British Columbia

Tourist businesses face make-or-break summer as visitors stay home

The summer looks bleak for some businesses in the beachfront town of Parksville, B.C., as international visitors stay away. But there is some hope that domestic tourists will partly fill the gap.

Parksville businesses hope for more domestic tourists to make up for drop in international visitors

Dark clouds move in on a sunny sky above the normally busy Paradise Adventure mini-golf course. (Kieran Oudshoorn/CBC)

This time every year, Susan LaFauci, her husband, and their son can be found buzzing around the Paradise Fun Park mini-golf course in Parksville, B.C.

Over the last 32 years, the LaFaucis have built the business into a local landmark — a must-stop spot for tourists visiting the island.

But as the height of summer approaches, there is an economic storm brewing that could be catastrophic for the tourist town and its businesses. With large groups discouraged from gathering and most international flights grounded due to COVID-19, the beachfront town is unusually quiet. 

"Normally our season begins in May for the May long weekend. We always say that's the start of our busy-ness and as you can see, it's not busy," said LaFauci.

On the afternoon CBC visited, just six people were on the mini-golf course, a tenfold decrease from the 50 or 60 patrons the business would normally expect at this time of year. Their group cancellations have skyrocketed as well.

Susan LaFauci, centre, runs the Paradise Adventure mini-golf course with her son and husband. They are worried a sub-par summer could sink their popular summer attraction. (Kieran Oudshoorn/CBC)

"We usually get 20 or 30 large school groups in the spring and they were all cancelled this year. That really hurts," she said.

In addition to the mini-golf course, the LaFaucis own a full-sized golf course, a motel, and a seaside RV campsite — all of which have seen a dramatic drop in business in the last two months.

"We just came through a winter where we were closed, into a spring where we were closed again, to now. If things don't improve I can only imagine, worst case scenario, we would have to close. And after 32 years I hope that doesn't happen," said LaFauci.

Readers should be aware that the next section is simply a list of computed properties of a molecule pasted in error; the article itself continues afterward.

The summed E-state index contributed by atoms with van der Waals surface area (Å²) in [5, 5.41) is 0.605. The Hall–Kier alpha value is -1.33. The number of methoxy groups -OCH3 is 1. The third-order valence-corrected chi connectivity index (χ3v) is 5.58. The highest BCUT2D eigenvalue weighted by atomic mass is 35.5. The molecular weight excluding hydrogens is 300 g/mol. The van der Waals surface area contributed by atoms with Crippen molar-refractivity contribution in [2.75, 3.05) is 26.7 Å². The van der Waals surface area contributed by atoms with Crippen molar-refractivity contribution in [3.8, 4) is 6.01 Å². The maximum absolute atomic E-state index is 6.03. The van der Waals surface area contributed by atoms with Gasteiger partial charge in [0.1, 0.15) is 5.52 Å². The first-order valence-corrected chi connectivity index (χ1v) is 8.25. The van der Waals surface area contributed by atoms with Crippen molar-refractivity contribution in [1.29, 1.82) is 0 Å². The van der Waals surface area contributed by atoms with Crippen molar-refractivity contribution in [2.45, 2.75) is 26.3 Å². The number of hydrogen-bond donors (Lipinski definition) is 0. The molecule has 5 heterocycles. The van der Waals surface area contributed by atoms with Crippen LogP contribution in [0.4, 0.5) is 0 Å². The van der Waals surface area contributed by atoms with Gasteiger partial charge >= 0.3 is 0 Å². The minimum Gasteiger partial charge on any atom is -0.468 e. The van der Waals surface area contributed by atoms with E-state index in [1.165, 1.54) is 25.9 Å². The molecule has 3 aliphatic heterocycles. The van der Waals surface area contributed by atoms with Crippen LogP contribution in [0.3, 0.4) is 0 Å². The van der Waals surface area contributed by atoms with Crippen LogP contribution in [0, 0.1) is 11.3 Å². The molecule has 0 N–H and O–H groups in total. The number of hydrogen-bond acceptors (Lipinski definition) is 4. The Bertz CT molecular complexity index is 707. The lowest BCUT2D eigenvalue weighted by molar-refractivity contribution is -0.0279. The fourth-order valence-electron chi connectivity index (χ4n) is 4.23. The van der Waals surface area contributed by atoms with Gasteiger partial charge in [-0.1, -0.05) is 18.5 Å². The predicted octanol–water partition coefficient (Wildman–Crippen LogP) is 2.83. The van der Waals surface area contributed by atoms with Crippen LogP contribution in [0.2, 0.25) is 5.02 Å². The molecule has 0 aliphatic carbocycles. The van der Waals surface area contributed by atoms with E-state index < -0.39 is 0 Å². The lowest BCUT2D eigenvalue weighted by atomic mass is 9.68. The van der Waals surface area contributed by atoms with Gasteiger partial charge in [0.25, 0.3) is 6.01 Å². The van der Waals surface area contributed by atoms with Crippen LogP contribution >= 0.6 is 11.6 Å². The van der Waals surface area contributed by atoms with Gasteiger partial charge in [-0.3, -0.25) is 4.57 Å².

The parking lot at Morningstar Farm, home to Little Qualicum Cheeseworks, sits empty on a spring afternoon. (Kieran Oudshoorn/CBC)

Over on Morningstar Farm, home to Little Qualicum Cheeseworks, it's a similar story: blue skies and an empty parking lot.

"There is no one here," said Raymond Gourlay, who co-manages the family farm.

"We have a calving festival that is open to the public every spring. That didn't happen. We have a jazz, tea and cheesecake concert afternoon every August. That's not going to happen. And all the weddings we had booked have been postponed."

Little Qualicum Cheeseworks is well known for its artisan cheese. Gourlay says their business model relies on a mix of on-site sales as well as tours and events. 

During their "make or break" money-making season from June through September, Gourlay estimates at least half their visitors are from overseas. That's a source of income he does not expect to return anytime soon.

Raymond Gourlay shovels hay at Morningstar Farm. He says the town of Parksvillie is in for some serious economic pain because of its reliance on tourism. (Kieran Oudshoorn/CBC)

Gourlay says they have been moving sales online and, so far, they have managed to keep their 15 workers on the payroll, but they have not hired the five or so summer staff they normally need. 

Both Gourlay and LaFauci say they are banking on an increase in domestic tourism. But with public health recommendations still discouraging non-essential travel it's not clear that lifeline will materialize.

When you have that double whammy of no tourism and no entertaining, that really hits us where it hurts." Gourlay said.

"Now we are just trying to position ourselves as a destination for locals to enjoy." 

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